Duke disconnected. His last words stung for several seconds afterward. Gabe really didn’t mean to offend him—and not just because Duke was one of the most power-hungry men he knew. Gabe could handle big egos. That wasn’t a big deal. It was disappointment, after he owed Duke so much. So much when….

Gabe’s phone buzzed with an e-mail before he could wander down darker thoughts. He clicked on it and scanned Duke’s first message as he slid open the porch’s screen door.

So I have a firestarter for you this time, a branch of elementals. Name’s Wyatt. He may be going by several different names, though, so use the photos to ID him. Firestarters can’t do any permanent body modification because of their blood chemistry, so he should look the same as ever, barring maybe hair color changes. I’ve attached the photos and the cases he’s involved in. You’re a good worker, Dominguez, so we really need you for this one. Fire can’t kill dragons, remember? So don’t reject it.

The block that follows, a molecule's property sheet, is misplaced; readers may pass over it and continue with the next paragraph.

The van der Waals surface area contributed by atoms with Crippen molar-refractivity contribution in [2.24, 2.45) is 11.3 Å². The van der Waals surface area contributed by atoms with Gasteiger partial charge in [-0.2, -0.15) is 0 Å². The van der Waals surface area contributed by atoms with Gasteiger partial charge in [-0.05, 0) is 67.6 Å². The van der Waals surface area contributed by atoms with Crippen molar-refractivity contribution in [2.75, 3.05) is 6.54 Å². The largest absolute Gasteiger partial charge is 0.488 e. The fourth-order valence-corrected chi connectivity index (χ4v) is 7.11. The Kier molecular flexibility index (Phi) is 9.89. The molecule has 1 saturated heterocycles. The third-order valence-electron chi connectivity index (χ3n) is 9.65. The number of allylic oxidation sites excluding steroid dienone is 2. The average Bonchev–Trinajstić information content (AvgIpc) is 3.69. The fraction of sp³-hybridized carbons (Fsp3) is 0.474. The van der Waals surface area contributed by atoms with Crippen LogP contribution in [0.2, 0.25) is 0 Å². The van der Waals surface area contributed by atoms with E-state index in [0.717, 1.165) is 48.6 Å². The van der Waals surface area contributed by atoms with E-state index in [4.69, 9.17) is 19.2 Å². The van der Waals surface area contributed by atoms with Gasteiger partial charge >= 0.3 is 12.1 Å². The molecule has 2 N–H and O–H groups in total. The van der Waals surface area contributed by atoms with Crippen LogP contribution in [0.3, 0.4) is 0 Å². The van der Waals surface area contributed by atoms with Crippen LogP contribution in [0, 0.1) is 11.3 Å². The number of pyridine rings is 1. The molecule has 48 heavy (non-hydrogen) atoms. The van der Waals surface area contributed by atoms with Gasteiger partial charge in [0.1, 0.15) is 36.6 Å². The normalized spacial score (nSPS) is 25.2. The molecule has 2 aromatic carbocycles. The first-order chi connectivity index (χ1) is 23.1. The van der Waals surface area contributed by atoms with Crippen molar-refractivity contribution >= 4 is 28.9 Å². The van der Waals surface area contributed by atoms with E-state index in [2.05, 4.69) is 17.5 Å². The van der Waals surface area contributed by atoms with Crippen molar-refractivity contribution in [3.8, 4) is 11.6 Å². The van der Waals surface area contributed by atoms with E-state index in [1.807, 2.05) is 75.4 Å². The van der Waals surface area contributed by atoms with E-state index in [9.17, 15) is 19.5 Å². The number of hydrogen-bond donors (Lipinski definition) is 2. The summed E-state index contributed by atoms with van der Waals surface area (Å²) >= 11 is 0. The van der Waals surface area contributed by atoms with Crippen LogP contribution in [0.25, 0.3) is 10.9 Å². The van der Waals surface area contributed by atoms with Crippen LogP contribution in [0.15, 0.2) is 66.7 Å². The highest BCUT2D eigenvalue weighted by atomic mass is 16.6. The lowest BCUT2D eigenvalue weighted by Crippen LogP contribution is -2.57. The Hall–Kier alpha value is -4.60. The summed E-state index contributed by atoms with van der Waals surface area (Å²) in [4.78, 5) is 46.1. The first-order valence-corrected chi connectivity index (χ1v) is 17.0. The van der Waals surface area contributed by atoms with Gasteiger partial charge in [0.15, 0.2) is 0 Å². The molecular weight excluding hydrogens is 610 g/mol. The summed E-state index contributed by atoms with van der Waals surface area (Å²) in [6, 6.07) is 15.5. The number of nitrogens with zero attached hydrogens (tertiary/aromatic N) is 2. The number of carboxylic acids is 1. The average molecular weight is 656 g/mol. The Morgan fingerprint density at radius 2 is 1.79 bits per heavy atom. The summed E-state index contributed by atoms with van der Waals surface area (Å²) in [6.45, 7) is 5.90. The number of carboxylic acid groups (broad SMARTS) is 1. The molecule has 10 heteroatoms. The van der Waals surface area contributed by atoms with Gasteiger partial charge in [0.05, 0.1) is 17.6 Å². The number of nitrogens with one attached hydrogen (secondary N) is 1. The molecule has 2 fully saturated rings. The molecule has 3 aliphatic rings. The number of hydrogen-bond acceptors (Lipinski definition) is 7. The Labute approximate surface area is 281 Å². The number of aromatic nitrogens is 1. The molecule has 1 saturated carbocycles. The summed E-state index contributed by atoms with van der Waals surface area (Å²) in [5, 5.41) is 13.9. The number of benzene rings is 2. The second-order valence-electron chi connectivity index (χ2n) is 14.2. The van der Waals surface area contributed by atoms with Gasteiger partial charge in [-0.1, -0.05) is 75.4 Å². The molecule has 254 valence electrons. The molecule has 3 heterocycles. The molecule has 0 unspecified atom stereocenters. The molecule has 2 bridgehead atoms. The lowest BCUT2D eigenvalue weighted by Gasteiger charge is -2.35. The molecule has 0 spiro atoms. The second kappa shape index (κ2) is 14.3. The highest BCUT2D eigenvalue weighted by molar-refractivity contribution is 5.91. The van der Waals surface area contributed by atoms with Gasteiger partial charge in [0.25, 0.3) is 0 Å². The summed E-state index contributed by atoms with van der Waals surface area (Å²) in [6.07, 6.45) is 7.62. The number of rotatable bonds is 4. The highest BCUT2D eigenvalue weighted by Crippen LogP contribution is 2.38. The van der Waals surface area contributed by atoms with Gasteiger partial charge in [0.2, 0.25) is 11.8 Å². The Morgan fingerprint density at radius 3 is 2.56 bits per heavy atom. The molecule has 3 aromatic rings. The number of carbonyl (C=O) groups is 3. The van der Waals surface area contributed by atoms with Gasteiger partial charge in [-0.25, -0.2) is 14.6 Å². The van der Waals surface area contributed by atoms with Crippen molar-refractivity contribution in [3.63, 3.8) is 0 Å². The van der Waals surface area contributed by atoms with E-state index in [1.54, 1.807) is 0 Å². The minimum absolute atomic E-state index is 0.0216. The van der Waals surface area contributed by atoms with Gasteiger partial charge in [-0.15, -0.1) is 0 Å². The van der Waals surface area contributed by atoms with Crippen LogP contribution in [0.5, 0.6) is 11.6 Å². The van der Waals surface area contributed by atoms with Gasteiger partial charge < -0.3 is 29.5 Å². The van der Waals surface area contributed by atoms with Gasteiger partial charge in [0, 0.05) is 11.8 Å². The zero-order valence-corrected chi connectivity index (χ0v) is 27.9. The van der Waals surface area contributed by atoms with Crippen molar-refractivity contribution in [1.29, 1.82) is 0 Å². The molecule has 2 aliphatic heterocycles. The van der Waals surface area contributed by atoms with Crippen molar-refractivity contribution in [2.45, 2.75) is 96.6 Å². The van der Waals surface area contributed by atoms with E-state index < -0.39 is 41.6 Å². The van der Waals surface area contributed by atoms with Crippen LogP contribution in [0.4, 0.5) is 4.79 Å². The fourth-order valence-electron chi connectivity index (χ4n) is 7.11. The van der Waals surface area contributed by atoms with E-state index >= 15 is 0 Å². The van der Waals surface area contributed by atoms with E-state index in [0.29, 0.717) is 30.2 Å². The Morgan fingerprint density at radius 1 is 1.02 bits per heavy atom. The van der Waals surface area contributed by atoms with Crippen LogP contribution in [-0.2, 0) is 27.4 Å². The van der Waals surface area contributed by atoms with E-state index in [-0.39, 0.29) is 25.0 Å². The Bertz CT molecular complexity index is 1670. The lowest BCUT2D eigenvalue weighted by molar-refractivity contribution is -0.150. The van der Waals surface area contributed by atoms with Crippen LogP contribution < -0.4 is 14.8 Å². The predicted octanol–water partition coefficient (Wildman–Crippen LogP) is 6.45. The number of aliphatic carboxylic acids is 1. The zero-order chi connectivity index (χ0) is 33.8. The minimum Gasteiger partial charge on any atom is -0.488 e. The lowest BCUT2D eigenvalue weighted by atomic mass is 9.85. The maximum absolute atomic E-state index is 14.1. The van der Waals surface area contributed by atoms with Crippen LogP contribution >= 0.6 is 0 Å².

Take it easy,


Gabe groaned. Of course he’d be stuck with catching a firestarter. He’d done one a few years back when he was first brought into Duke’s ring of bounty hunters. The woman was nasty to catch; she nearly burned half of Halifax down in order to get away. But Gabe had caught her, with very few injuries, for the exact reason Duke cited. Fire can’t kill dragons. In the worst brawl with a firestarter, Gabe would have to shape-shift into his dragon form and take them out. Easy as pie, even if Gabe wasn’t so excited about being a dragon anymore.

And I was so close to being laid. Gabe’s erection was all but gone now from talking to Duke, and his mind was already back in work mode. Gabe skimmed the case files and Duke’s notes on Wyatt as he trudged through Beatrix’s house.